Pride & Patriotism

PEOPLE - Joanne Rae M. Ramirez - The Philippine Star
Pride & Patriotism
Outgoing Defense Secretary Delfin Lorenzana: Proud to have served the country and the Duterte administration. In a simple ceremony last June 16, Presi-dent Duterte awarded Lorenzana the Lakadula Award - degree of Grand Cross, for serving as Chairperson of the National Task Force Against COVID-19 (NTF-COVID-19).

Defense Secretary Delfin Lorenzana walks tall, commands attention, but does not carry the bluster or arrogance of the powerful man that he is. He has, after all, had the country’s entire armed forces under his department for six years.

Instead, his cool and calm demeanor, tested often physically and mentally in the last six years, prevails. When he buckled under intense heat during a recent public event, he got back on his feet right away.

“I came from humble beginnings,” Lorenzana tells us. “My father was a farmer in Cotabato, so he didn’t go to school. My mother never went to school, but she’s a very strong-willed woman. She kept telling us that we should all go to school and finish college. And yes, I think it was the desire to succeed and to get out of that life that motivated me. It was not really a difficult life, but my mother wanted us to free ourselves from poverty and also move up the social ladder.”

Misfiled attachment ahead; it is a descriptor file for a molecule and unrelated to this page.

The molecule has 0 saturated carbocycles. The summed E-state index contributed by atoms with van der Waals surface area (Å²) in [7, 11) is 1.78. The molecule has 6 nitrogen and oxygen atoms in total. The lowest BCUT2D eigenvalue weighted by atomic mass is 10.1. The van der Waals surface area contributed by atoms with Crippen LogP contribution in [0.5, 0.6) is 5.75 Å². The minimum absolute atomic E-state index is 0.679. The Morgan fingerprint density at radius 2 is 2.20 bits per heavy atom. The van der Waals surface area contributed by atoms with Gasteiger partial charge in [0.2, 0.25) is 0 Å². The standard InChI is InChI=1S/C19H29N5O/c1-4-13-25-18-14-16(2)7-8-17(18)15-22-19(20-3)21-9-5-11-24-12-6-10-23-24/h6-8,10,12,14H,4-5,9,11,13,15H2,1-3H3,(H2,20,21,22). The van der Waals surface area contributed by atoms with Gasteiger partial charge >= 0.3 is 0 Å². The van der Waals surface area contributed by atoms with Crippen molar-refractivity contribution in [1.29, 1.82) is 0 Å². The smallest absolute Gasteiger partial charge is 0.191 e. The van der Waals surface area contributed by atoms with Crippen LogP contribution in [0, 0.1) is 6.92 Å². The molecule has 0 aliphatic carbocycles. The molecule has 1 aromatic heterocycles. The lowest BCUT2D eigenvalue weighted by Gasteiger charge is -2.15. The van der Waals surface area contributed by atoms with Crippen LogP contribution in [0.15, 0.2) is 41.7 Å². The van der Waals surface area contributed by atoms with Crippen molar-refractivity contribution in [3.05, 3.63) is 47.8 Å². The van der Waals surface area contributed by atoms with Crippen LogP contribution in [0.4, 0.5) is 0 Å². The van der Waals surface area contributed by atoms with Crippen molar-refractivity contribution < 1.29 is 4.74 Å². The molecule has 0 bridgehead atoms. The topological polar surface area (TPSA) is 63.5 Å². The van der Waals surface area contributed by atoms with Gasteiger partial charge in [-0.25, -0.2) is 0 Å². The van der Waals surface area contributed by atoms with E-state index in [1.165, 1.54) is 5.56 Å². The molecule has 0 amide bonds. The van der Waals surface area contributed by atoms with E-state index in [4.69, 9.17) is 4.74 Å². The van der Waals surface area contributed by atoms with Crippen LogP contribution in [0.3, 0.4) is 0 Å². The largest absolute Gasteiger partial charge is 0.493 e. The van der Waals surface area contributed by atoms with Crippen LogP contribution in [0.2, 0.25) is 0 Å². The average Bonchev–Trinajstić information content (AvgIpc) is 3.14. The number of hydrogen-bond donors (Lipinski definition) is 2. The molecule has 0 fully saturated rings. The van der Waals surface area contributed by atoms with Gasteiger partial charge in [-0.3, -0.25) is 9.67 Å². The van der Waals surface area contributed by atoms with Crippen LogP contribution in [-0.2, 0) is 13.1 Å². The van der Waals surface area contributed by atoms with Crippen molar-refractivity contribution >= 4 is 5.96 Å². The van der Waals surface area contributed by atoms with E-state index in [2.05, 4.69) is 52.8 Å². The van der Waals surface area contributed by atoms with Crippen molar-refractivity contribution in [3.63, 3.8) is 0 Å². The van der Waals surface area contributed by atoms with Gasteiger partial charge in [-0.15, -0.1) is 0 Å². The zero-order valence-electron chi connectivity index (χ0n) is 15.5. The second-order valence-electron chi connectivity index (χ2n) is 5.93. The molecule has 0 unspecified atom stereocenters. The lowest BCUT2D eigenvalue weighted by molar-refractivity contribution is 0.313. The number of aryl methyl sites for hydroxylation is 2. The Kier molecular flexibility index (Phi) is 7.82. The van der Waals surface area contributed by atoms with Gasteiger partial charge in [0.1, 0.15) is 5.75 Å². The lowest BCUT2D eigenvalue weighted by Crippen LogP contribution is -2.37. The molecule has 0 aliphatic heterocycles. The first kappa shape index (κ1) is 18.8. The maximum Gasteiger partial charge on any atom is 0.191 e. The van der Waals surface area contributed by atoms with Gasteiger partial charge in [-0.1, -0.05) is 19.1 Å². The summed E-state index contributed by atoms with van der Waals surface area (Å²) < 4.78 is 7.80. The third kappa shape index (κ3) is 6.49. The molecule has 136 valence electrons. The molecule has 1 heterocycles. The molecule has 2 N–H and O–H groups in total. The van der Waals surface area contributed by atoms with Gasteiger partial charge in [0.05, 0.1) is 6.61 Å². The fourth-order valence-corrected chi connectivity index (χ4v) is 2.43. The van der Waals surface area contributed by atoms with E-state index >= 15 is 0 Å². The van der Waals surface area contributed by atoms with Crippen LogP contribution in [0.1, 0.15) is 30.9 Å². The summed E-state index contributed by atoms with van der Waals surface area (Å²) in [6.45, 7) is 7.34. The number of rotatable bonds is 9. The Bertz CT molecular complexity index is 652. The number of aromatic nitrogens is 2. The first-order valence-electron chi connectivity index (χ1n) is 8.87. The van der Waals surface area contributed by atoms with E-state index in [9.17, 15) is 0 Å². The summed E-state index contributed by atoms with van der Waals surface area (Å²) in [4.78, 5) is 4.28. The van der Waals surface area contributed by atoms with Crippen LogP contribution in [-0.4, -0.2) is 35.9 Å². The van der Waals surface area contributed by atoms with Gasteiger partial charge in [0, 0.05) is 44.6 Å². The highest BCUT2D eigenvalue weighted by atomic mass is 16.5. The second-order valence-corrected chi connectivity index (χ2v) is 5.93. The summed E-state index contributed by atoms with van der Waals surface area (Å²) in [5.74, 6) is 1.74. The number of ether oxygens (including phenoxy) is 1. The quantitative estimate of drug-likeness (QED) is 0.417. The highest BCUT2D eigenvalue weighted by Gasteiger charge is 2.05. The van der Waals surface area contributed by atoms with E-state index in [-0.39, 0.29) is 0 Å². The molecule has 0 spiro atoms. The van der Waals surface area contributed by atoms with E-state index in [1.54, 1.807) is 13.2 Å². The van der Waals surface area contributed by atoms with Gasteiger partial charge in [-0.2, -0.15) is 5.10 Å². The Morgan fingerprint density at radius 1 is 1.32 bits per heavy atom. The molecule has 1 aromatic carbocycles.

So, whether as a Scout Ranger in Mindanao, a general guarding his commander-in-chief from the enemy at the gates or fighting for Filipino veterans’ rights in a foreign land, or a government official tasked with national defense, Lorenzana is a trained soldier aiming to accomplish a mission.

“I take my job seriously every step of the way, from lieutenant to captain, to general. That’s what gives me fortitude. To keep going in trying to do something good for the unit, the organization, so that when I leave, it is better than when I found it.”

Known for his untarnished record in public service, the 73-year-old outgoing defense chief says: “I want to be remembered as the Secretary of Defense who was able to make a difference: the improvement of the defense organization for the good of the country.”

In the last six years, the DND was relentless in its pursuit of modernizing and developing the department in order to optimize its response procedure to domestic and global security challenges. New defense capabilities were developed and military resources were boosted significantly.

According to the DND, among them are the acquisition of two multi-role guided missile frigates — the BRP Jose Rizal (FF-150) and BRP Antonio Luna (FF-151) — which were commissioned in 2020 and 2021 respectively; six units of Embraer A-29B Super Tucano close air support aircraft; 16 units of S-70i Black Hawk combat utility helicopters; air surveillance radars, drones, missile systems, and various force protection and weapons systems.

“These new assets will further strengthen our humanitarian assistance and disaster response, air, maritime and land defense, as well as joint command and control capabilities,” Lorenzana says.

The Armed Forces of the Philippines (AFP) has also conducted 6,958 naval surface patrols and 6,432 air patrols in the country’s territory and borders, including in the hotly contested West Philippine Sea (WPS).